The Quaich started delivering online workshops in 2008. In 2014, the evaluation of the online workshops showed that 100% learned from the online workshops; 91% regard the COH as useful to engage others; and 83% found it beneficial to address social justice and health equity. In 2018 the online workshops were adapted and delivered as credit courses for students at Furtwangen University, Germany. Positive evaluations were received from students and it was concluded that implementing online training is an ideal method to train facilitators in different places.
As of 2018, over 10,000 English and 700 copies in other languages of the COH have been distributed. Workshops have also been held internationally and many facilitators trained. Researchers, practitioners, and academics have found it to be clear, easy to use and all inclusive. Some are introducing it to students and encouraging them to use it as a planning and assessment tool.
The tool has been utilized in contexts where students’ first language is not English. A 2018 study conducted by researchers in Freiburg, Germany analysed existing health interventions for refugees in Germany and assessed the feasibility of the COH as an analysing tool. Over 150 interventions were identified and analysed. Notably, the COH helped to identify and systematically organise the broad field of interventions, analyse the approaches in general, explore gaps, raise awareness of unaddressed areas (e.g. critical health literacy) and of underlying principles and inspire the development of new interventions.
Bridging the gaps: WHO declarations
It is vital to analyse the health promotion approaches in a country comprehensively, considering its most relevant factors and how they link together. The COH is therefore ideally placed to bridge the theory to practice gap in health promotion because it is holistic. Importantly, the COH can also assist policy makers and community leaders undertake steps to promote health at a system-level.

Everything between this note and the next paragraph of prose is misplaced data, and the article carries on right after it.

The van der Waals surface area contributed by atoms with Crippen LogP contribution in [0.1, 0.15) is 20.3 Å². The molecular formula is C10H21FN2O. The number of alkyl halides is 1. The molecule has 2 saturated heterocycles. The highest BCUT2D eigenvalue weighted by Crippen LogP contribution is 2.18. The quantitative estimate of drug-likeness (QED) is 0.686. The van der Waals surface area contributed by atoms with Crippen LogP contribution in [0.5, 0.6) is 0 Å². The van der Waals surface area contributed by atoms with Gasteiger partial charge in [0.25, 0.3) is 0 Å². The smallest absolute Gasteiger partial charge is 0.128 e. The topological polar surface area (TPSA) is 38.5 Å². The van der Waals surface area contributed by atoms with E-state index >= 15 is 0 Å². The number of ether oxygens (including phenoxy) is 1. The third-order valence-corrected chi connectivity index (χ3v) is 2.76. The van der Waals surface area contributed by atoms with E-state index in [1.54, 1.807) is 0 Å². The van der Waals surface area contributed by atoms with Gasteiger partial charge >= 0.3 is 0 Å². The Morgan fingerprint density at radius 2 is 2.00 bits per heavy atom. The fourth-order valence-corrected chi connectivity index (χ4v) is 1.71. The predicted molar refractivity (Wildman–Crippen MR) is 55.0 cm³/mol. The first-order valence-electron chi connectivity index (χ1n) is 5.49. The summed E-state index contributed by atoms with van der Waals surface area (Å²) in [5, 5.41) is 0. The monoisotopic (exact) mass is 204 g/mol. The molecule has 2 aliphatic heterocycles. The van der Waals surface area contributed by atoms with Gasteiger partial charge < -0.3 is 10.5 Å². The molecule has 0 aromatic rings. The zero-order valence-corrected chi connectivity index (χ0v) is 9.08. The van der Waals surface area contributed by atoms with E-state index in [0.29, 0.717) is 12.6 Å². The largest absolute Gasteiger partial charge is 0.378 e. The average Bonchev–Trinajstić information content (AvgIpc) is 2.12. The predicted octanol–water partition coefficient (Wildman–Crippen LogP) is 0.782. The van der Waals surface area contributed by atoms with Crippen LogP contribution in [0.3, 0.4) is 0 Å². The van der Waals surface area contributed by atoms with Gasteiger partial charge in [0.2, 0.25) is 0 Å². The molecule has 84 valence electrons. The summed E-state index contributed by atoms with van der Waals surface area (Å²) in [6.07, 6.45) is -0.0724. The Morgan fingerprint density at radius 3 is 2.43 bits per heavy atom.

A gap in the release of the WHO declarations (Ottawa Charter-Shanghai Declaration) highlights that translational strategies have been missing. There are a number of reasons why the COH can plug these gaps. It is already used worldwide and is a translational tool for health promotion. The COH promotes the inclusion of values, the Ottawa Charter, determinants of health and the aboriginal medicine wheel. It has been validated by multiple stakeholders and demonstrates a holistic approach to areas such as culture and literacy. As a shared framework in addressing complex organisational and global issues it could fill the gap.
Validation and redesign
Multiple stakeholders have validated the COH concept. These include Aboriginal elders, self-help groups and people with intellectual disabilities. They recommended adding the Aboriginal Medicine Wheel, determinants of gender and culture and plain language materials to the original prototype design. As a model of best practice, the COH has a global potential to be the ‘people’s framework’. It appeals to a range of different learning styles and level of education, and has the ability to inspire new approaches to health promotion.
The continued relevance of the COH demonstrates that tools based on values, validated with multiple stakeholders, with a holistic approach resonate with a wide range of users and can be applied across different languages and cultures.
Conclusion and lessons learned
The continued relevance of the COH demonstrates that tools that employ a holistic approach and are based on values resonate with a wide range of users. The COH has been successfully applied across different languages and cultures. It is relevant to practitioners, educators, researchers, policy makers, and the general public. Patsy Beattie-Huggan explains: “This speaks to its global potential as a useful framework and tool for collaboration to address complex issues.” Because of these qualities, COH is well-placed to meet the demand for translational tools to implement WHO declarations.
The Circle of Health has gone from strength to strength. What is next for the tool?